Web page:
Caring for elderly loved ones can result in emotional and financial stress for caregivers.
More and more family members are providing medical assistance and other types of services to their elderly loved ones, and the loving effort is taking a toll on the health and financial well-being of the provider, according to a Reuters story.
It has been estimated that some 14.7 million family members are providing unpaid assistance to older adults, who are still living in the communities instead of health-care centers and nursing homes. This type of assistance includes scheduling and making sure loved ones are seen by their physicians, managing the frequency of taking their prescribed medications, changing bandages on wounds, and giving injections. Quite often the provider assists the elderly with eating, bathing and getting dressed.
Jennifer Wolff, of Johns Hopkins Bloomberg School of Public Health in Baltimore, Maryland, is the leader of a study that looked at surveys from 1,739 caregivers to 1,171 elderly adults, and analyzed the date with regard to how much assistance was being provided. The survey numbers show about 6.5 million caregivers provide substantial assistance with medical needs of their loved ones, another 4.4 million provide at least some help, and 3.8 million in the survey did not provide assistance at all.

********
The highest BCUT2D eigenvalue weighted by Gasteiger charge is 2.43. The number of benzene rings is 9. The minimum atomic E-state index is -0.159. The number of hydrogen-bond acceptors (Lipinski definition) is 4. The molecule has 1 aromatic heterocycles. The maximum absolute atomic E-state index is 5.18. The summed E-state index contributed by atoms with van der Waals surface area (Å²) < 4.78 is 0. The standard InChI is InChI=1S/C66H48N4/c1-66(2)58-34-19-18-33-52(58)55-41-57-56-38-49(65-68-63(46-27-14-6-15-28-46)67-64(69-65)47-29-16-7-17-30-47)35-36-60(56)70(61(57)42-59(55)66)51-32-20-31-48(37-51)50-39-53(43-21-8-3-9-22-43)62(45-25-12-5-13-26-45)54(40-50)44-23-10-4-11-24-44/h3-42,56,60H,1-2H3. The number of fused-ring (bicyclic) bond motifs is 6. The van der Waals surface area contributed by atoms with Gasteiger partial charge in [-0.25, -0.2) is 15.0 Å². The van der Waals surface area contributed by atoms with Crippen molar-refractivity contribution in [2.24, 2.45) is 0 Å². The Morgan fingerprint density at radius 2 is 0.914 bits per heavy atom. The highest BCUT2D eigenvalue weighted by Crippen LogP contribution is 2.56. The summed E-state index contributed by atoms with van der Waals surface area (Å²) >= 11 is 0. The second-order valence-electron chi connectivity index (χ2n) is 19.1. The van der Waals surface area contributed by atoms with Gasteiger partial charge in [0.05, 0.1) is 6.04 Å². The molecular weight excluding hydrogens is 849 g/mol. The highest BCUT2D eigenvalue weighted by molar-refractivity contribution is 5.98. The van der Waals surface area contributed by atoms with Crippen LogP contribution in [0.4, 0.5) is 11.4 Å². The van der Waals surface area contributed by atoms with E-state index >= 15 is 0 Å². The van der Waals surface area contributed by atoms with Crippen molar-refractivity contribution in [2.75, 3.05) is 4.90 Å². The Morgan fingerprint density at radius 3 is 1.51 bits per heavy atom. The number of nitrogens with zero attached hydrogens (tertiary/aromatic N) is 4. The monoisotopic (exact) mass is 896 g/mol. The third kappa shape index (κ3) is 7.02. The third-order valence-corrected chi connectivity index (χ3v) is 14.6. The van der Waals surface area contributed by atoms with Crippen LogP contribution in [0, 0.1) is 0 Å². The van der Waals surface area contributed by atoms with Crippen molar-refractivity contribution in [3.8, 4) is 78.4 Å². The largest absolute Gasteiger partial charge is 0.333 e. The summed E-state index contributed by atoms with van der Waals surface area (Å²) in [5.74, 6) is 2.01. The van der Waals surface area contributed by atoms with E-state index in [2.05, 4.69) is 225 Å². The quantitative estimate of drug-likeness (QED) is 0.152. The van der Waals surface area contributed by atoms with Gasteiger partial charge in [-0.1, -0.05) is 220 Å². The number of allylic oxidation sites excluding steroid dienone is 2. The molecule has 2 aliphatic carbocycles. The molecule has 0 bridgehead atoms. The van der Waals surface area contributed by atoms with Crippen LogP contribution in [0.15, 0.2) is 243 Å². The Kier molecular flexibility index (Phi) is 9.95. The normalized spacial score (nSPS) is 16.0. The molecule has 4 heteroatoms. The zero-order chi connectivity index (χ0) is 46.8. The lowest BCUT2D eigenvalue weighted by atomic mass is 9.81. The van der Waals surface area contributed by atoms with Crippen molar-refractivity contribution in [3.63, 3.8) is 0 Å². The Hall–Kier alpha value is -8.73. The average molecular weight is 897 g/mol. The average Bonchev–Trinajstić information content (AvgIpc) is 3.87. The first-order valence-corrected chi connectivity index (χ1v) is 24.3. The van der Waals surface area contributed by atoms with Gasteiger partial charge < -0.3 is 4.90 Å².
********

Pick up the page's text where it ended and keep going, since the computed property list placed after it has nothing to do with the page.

Comparing the substantial assistance group to those who didn’t provide any support, the researchers found the substantial caregivers were 79 percent more likely to have their own emotional problems, and twice as likely to experience either physical or financial issues, or both, than their counterparts. They were also five times more likely to miss out on an important activity and three time more likely to suffer from lost productivity at their jobs.
The authors recognized the study could not prove the issues suffered by the caregivers were a direct result of the caregiving, but the research falls in line with mounting evidence from earlier studies finding similar results.
Experts recommend seeking out other means of support to take the strain off of the caregivers whenever possible, such as social workers and even neighbors and other family members, and say you don’t need to try to go it alone. Sometimes even the smallest assistance can provide a caregiver with stress relief and a chance to reset.
The authors published their findings in JAMA Internal Medicine.